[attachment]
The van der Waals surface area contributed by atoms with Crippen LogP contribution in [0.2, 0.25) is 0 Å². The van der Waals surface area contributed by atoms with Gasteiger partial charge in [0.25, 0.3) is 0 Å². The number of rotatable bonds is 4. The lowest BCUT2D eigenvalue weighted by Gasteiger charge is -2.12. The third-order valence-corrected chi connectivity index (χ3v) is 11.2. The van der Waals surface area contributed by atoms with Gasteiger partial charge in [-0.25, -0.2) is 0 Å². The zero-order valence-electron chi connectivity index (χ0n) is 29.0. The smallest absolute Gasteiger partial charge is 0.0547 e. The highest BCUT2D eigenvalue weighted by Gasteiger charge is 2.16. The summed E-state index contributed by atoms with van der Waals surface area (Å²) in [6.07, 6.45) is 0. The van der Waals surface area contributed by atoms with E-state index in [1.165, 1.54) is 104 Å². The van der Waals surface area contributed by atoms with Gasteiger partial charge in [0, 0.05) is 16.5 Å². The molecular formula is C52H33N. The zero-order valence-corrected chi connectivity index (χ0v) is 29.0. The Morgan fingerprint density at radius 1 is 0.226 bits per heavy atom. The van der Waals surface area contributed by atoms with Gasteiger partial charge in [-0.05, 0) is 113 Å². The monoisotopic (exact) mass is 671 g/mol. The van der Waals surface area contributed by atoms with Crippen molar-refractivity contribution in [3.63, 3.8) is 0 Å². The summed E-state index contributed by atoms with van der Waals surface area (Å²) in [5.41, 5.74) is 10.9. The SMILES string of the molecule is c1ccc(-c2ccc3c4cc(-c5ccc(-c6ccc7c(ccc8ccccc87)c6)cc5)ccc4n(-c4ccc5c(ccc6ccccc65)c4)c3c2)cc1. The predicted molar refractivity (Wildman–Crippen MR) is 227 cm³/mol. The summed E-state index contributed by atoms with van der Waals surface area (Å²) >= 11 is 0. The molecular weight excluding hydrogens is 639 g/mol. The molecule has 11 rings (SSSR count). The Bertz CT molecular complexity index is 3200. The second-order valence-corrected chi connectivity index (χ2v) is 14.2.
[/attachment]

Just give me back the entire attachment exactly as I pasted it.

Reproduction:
The van der Waals surface area contributed by atoms with Crippen LogP contribution in [0.2, 0.25) is 0 Å². The van der Waals surface area contributed by atoms with Gasteiger partial charge in [0.25, 0.3) is 0 Å². The number of rotatable bonds is 4. The lowest BCUT2D eigenvalue weighted by Gasteiger charge is -2.12. The third-order valence-corrected chi connectivity index (χ3v) is 11.2. The van der Waals surface area contributed by atoms with Gasteiger partial charge in [-0.25, -0.2) is 0 Å². The zero-order valence-electron chi connectivity index (χ0n) is 29.0. The smallest absolute Gasteiger partial charge is 0.0547 e. The highest BCUT2D eigenvalue weighted by Gasteiger charge is 2.16. The summed E-state index contributed by atoms with van der Waals surface area (Å²) in [6.07, 6.45) is 0. The van der Waals surface area contributed by atoms with E-state index in [1.165, 1.54) is 104 Å². The van der Waals surface area contributed by atoms with Gasteiger partial charge in [0, 0.05) is 16.5 Å². The molecular formula is C52H33N. The zero-order valence-corrected chi connectivity index (χ0v) is 29.0. The Morgan fingerprint density at radius 1 is 0.226 bits per heavy atom. The van der Waals surface area contributed by atoms with Gasteiger partial charge in [-0.05, 0) is 113 Å². The monoisotopic (exact) mass is 671 g/mol. The van der Waals surface area contributed by atoms with Crippen molar-refractivity contribution in [3.63, 3.8) is 0 Å². The summed E-state index contributed by atoms with van der Waals surface area (Å²) in [5.41, 5.74) is 10.9. The SMILES string of the molecule is c1ccc(-c2ccc3c4cc(-c5ccc(-c6ccc7c(ccc8ccccc87)c6)cc5)ccc4n(-c4ccc5c(ccc6ccccc65)c4)c3c2)cc1. The predicted molar refractivity (Wildman–Crippen MR) is 227 cm³/mol. The summed E-state index contributed by atoms with van der Waals surface area (Å²) >= 11 is 0. The molecular weight excluding hydrogens is 639 g/mol. The molecule has 11 rings (SSSR count). The Bertz CT molecular complexity index is 3200. The second-order valence-corrected chi connectivity index (χ2v) is 14.2.